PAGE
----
In the mid-1980s my Grass Roots enterprise was growing and soon outstripped the office building we occupied. We worked cheek by jowl in a 19th Century building built by the Rothchild family. In my youthful exuberance I persuaded myself to invest in buying the Pendley Manor Estate.
My youngest offspring Matilda and I decided on a Saturday tour of some of London’s great features. We would start with the Natural History Museum. She had grown up in a country environment. This trip was to prove to be a damascene moment.
My interest in the education of others has a very long pedigree. It stems from the life chances and successes I have had. One of those being fortunate enough to have benefited from a good education funded by the state, but in humble origins.
As a kid I delivered newspapers and worked on markets. It was what kids from docklands did but in my case in the smogs of London. A piece of legislation in 1956 was an attempt to do good and clean up our air. It was a start, but the work never finishes, and the law of unintended consequences seems always to apply.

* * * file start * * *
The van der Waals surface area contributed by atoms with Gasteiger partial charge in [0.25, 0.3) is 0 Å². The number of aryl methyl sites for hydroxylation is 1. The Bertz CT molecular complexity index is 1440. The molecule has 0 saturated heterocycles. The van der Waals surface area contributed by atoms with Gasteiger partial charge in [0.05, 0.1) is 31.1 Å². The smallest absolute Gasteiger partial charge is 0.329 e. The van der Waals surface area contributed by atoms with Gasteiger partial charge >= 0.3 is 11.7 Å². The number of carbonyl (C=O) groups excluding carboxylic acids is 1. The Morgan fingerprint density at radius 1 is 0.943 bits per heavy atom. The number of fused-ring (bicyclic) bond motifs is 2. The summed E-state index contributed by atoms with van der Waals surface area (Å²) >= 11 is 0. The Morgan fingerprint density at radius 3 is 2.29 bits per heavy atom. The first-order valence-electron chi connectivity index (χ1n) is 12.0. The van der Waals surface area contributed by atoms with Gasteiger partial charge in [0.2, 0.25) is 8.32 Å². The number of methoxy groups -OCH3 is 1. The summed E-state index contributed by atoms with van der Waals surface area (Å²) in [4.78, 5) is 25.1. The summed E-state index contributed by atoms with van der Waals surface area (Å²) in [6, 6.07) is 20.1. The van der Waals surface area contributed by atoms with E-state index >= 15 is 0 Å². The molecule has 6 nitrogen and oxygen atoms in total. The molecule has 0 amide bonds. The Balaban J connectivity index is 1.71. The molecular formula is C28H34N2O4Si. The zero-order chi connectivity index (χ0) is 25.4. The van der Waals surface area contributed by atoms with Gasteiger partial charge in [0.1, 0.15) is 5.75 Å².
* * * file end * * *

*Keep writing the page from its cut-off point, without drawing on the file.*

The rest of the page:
Whilst cash transactions are still king, cash may have already lost its crown. Amongst the millennials cash is almost abhorrent. They have cards and mobiles to hand – why carry cash? This has an impact on the traditions of small donation giving and the impact reaches out across a wide venn diagram of sectors.
Based upon my philosophic father’s great advice that there are no pockets in a shroud, does one plan disposal or something that has a future, when you are no longer around to do what you would wish?